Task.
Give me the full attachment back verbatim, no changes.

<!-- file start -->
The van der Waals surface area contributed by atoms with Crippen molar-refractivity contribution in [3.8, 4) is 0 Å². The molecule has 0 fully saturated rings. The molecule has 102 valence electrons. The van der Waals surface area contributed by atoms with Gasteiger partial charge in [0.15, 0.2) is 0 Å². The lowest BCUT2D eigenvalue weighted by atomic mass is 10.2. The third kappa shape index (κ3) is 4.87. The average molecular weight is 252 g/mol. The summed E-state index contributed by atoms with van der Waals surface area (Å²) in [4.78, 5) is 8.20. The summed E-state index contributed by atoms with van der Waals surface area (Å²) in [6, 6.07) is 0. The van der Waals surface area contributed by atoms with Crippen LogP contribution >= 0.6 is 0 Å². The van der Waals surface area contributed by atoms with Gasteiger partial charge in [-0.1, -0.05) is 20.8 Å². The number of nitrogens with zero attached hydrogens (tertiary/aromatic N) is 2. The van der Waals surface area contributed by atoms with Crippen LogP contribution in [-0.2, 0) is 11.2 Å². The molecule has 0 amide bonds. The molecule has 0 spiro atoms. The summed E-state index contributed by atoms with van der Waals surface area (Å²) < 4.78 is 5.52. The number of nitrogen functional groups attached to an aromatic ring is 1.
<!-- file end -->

The van der Waals surface area contributed by atoms with Crippen molar-refractivity contribution in [3.8, 4) is 0 Å². The molecule has 0 fully saturated rings. The molecule has 102 valence electrons. The van der Waals surface area contributed by atoms with Gasteiger partial charge in [0.15, 0.2) is 0 Å². The lowest BCUT2D eigenvalue weighted by atomic mass is 10.2. The third kappa shape index (κ3) is 4.87. The average molecular weight is 252 g/mol. The summed E-state index contributed by atoms with van der Waals surface area (Å²) in [4.78, 5) is 8.20. The summed E-state index contributed by atoms with van der Waals surface area (Å²) in [6, 6.07) is 0. The van der Waals surface area contributed by atoms with Crippen LogP contribution >= 0.6 is 0 Å². The van der Waals surface area contributed by atoms with Gasteiger partial charge in [-0.1, -0.05) is 20.8 Å². The number of nitrogens with zero attached hydrogens (tertiary/aromatic N) is 2. The van der Waals surface area contributed by atoms with Crippen LogP contribution in [-0.2, 0) is 11.2 Å². The molecule has 0 amide bonds. The molecule has 0 spiro atoms. The summed E-state index contributed by atoms with van der Waals surface area (Å²) < 4.78 is 5.52. The number of nitrogen functional groups attached to an aromatic ring is 1.